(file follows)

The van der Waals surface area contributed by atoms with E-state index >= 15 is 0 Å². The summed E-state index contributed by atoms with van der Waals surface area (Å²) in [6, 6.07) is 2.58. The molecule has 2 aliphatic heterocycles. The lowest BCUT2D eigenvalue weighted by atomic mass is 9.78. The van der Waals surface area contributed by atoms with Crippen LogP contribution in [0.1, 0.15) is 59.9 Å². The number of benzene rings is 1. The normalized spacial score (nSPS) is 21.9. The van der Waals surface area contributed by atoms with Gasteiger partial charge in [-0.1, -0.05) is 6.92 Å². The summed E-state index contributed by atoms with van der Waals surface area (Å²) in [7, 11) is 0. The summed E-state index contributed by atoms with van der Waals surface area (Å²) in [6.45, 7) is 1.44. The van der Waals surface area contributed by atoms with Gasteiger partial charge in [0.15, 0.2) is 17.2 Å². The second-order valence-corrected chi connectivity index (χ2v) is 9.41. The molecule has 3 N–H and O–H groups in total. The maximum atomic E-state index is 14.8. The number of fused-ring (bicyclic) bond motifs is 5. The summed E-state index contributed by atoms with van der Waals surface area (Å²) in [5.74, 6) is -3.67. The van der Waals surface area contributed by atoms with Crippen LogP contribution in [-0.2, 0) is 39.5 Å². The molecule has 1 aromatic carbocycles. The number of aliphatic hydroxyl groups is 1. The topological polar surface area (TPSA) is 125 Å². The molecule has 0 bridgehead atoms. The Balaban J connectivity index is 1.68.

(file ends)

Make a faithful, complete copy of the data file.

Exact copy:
The van der Waals surface area contributed by atoms with E-state index >= 15 is 0 Å². The summed E-state index contributed by atoms with van der Waals surface area (Å²) in [6, 6.07) is 2.58. The molecule has 2 aliphatic heterocycles. The lowest BCUT2D eigenvalue weighted by atomic mass is 9.78. The van der Waals surface area contributed by atoms with Crippen LogP contribution in [0.1, 0.15) is 59.9 Å². The number of benzene rings is 1. The normalized spacial score (nSPS) is 21.9. The van der Waals surface area contributed by atoms with Gasteiger partial charge in [-0.1, -0.05) is 6.92 Å². The summed E-state index contributed by atoms with van der Waals surface area (Å²) in [7, 11) is 0. The summed E-state index contributed by atoms with van der Waals surface area (Å²) in [6.45, 7) is 1.44. The van der Waals surface area contributed by atoms with Gasteiger partial charge in [0.15, 0.2) is 17.2 Å². The second-order valence-corrected chi connectivity index (χ2v) is 9.41. The molecule has 3 N–H and O–H groups in total. The maximum atomic E-state index is 14.8. The number of fused-ring (bicyclic) bond motifs is 5. The summed E-state index contributed by atoms with van der Waals surface area (Å²) in [5.74, 6) is -3.67. The van der Waals surface area contributed by atoms with Crippen LogP contribution in [-0.2, 0) is 39.5 Å². The molecule has 1 aromatic carbocycles. The number of aliphatic hydroxyl groups is 1. The topological polar surface area (TPSA) is 125 Å². The molecule has 0 bridgehead atoms. The Balaban J connectivity index is 1.68.